The game of football has its complexities, but there are times when a coach is best to not overthink it.
Sometimes it’s as simple as just flipping the football to the kid who bench presses more than 400 pounds and squats more than 500, the running back who runs over safeties and flips the ball to the official after a touchdown like it’s routine. Because, well, it is.
Need a yard? No need to complicate it. Call the toss play. Adam Taylor will get that yard. More than that.
“You go to your best play and your best player when you have to have it,” said Gary Joseph, the coach at Katy High School in Texas.
Katy had to have it. State championship game. Cowboys Stadium. Down three points. Fourth-and-1.
Katy was up three by the time the play was over. Taylor over the right side. One yard? He got 56 and a touchdown.
“That pretty much sums him up,” Joseph said.
A few minutes later, Taylor put the game away, spinning away from a safety, charging for a 42-yard score to give Katy a 35-24 win in the Class 5A Division II state championship game.
One year after tearing an ACL in the first game of the season, Taylor racked up more than 2,700 yards and 44 touchdowns.
And in the biggest game of his life, he had 277 yards and five touchdowns on 30 carries.
Those numbers hardly went unnoticed by Husker fans, who Wednesday were delighting in the addition of Taylor and fellow running back Terrell Newby (West Hills, Calif.) to the Husker program.
Arguably the best back in both Texas and California signing with the same school?
“That’s rare,” Husker offensive coordinator Tim Beck said.
Beck knows plenty about high school football in the Lone Star state. He coached there and still has plenty of connections.
And he heard what those connections were telling him about Taylor.
His running style reminds some coaches down there of another great Texas running back, a guy from Palestine.
“They compared him to Adrian Peterson. That was the underlying theme when I was down there recruiting,” Beck said. “We’ll see. I know that’s big shoes. I know Adam is a humble guy. He’s just going to come and work his tail off.”
Beck thinks Newby has the same mental makeup -- humble and hardworking, eager to play.
Newby ran for more than 2,300 yards and 45 touchdowns his senior season. One game, against a ranked team, he piled up 360 yards and eight touchdowns on just 16 carries.
Watch the 5-foot-10, 180-pound Newby’s highlights and it appears the defenders chasing him have lead in their shoes.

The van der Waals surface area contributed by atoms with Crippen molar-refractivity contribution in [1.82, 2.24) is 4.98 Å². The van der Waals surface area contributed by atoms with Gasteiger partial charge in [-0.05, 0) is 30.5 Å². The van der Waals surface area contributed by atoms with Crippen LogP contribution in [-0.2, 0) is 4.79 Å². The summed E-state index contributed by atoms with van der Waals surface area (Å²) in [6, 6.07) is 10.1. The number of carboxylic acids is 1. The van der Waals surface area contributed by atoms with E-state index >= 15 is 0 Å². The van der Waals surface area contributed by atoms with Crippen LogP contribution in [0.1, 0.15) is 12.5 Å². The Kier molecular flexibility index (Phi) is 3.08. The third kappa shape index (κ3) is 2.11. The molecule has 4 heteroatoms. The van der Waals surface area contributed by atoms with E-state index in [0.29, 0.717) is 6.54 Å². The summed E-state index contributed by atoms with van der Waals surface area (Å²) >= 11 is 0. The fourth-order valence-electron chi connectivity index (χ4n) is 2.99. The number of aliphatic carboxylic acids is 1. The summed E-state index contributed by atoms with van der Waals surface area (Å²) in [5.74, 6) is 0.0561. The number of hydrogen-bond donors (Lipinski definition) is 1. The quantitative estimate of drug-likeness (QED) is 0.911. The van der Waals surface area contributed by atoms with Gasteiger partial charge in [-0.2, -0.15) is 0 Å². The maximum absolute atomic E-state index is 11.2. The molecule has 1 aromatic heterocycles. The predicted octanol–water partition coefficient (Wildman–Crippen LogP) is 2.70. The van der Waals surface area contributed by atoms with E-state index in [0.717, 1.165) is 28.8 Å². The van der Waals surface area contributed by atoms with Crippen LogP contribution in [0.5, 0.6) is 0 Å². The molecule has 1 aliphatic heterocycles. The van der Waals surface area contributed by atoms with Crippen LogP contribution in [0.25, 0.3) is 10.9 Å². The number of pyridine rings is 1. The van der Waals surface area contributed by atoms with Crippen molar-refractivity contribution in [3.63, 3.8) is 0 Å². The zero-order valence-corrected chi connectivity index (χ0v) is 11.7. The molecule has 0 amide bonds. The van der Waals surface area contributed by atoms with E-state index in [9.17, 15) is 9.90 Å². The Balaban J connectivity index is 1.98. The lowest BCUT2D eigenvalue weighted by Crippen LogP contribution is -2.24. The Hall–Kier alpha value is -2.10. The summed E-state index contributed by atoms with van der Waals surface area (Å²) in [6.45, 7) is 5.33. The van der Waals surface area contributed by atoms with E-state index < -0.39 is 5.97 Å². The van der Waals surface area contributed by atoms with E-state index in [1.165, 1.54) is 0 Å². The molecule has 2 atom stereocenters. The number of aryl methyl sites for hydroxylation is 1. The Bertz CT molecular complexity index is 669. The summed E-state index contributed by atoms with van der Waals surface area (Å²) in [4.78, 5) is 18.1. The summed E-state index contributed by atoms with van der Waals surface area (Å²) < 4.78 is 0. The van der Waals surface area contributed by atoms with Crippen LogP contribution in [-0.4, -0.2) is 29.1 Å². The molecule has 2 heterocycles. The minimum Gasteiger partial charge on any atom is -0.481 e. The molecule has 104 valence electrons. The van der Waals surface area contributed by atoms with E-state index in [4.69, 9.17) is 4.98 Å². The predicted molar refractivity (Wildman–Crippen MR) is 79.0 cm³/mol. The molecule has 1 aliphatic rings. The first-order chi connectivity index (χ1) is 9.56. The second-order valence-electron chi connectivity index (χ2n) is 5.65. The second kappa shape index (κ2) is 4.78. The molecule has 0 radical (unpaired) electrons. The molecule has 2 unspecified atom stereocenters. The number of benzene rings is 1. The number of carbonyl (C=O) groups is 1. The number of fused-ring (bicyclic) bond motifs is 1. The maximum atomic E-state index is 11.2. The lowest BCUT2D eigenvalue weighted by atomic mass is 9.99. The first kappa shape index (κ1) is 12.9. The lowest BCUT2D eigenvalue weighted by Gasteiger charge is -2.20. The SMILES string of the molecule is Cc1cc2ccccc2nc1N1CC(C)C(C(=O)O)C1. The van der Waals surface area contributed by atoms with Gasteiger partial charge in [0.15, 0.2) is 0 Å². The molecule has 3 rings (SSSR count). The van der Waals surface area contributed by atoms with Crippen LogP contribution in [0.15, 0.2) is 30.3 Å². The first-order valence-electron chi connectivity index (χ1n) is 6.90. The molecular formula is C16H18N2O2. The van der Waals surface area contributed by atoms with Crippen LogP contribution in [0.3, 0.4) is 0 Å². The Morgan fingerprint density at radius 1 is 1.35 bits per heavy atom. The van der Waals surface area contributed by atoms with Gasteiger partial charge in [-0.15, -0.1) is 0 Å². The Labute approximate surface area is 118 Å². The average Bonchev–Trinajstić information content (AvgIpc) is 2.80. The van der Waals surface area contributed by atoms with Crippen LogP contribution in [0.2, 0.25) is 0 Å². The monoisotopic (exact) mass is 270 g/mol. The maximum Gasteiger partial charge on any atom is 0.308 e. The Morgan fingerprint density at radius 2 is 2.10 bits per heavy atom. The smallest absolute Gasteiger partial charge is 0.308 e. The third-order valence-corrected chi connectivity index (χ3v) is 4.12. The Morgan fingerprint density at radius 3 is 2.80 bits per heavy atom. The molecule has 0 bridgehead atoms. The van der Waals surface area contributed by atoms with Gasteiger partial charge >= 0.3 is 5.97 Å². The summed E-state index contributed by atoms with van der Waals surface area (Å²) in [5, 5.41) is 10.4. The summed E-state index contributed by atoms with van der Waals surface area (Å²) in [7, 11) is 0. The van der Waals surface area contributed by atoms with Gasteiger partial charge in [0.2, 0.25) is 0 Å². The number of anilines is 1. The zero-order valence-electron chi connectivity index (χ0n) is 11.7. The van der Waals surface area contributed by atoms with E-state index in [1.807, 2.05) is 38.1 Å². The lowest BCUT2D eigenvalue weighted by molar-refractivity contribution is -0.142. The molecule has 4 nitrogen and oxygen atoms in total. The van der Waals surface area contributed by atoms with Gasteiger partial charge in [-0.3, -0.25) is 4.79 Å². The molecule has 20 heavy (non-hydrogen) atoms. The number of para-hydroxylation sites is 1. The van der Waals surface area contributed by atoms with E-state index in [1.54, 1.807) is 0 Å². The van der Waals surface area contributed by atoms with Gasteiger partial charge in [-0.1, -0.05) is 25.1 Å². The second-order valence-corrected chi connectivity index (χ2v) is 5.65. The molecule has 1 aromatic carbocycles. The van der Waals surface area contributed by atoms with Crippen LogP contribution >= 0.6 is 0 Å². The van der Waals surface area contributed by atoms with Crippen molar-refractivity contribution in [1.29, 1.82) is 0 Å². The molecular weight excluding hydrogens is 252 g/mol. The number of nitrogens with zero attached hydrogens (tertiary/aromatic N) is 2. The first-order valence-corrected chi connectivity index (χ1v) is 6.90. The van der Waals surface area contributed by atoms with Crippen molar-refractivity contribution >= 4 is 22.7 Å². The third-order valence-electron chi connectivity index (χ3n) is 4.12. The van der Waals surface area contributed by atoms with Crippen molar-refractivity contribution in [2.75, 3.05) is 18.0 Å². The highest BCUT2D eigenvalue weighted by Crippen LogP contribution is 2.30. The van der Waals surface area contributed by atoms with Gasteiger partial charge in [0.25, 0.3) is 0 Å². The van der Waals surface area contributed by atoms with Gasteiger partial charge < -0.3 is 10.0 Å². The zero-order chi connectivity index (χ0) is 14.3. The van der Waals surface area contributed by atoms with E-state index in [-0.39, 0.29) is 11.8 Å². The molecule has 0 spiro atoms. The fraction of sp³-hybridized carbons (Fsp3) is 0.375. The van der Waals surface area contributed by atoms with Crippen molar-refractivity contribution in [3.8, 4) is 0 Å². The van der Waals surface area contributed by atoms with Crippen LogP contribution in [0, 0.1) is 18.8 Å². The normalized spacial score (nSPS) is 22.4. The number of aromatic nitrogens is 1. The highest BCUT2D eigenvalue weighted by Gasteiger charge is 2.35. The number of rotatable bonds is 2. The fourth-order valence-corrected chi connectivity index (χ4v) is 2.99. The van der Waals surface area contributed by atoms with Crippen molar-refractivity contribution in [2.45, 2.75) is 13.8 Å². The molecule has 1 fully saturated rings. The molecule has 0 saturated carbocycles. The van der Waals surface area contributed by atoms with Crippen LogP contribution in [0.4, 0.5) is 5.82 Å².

“That guy is an explosive, fast guy, a change-of-direction guy. He’s kind of an Ameer (Abdullah)-type runner,” Beck said. “So I think we really addressed what we were looking for in that position.”
Frankly, it’s a position where two additional talented players are of immediate need after coach Bo Pelini made it official that Braylon Heard is no longer in the program.
With Heard out of the equation, it appears likely both incoming freshmen will play right away, jumping into the fray with Abdullah and Imani Cross.
“We’ve always felt this way since I’ve been here as offensive coordinator. We’ll play freshmen,” Beck said. “Imani. Jamal (Turner). (Andy) Janovich. Guys that are good enough to play, we’re going to play them. And that was part of what we told them: ‘Listen, if you guys can handle it …’”
In Taylor’s case, he’s already proven he can handle a tough situation.
It was the first game of his junior year when he went down with a torn ACL. This after making the varsity team as a freshman and gaining more than 1,500 yards as a backup as a sophomore.
LSU and other schools already had offered him a scholarship.
"If there was anyone that was going to come back from it, it was him,” Joseph said. “I knew he was going to come back. You just always question if he’s going to come back as strong and flash the ability he had before or be as dominant.”
Taylor did so much rehab work the coach says tests at one point revealed his injured leg was stronger than the other one.
And when considering Taylor’s 2,700-plus yards his senior year, keep in mind that he missed all of spring ball and the two-a-days leading into that fall.
“It took him a while to get back into the groove,” Joseph said. “Midway through the year, he hit his stride.”
Joseph is the coach of a high school program that was best in Texas and voted No. 1 in the country by at least one poll.
Many great football players have walked through the halls at Katy.
But only the best of the best are your go-to guy on fourth-and-1.
And only Taylor is described this way by the veteran coach:
“Adam’s not just a good player, he’s a good leader,” Joseph said. “I think his leadership is as good as any we’ve had at Katy in the last 20 years.”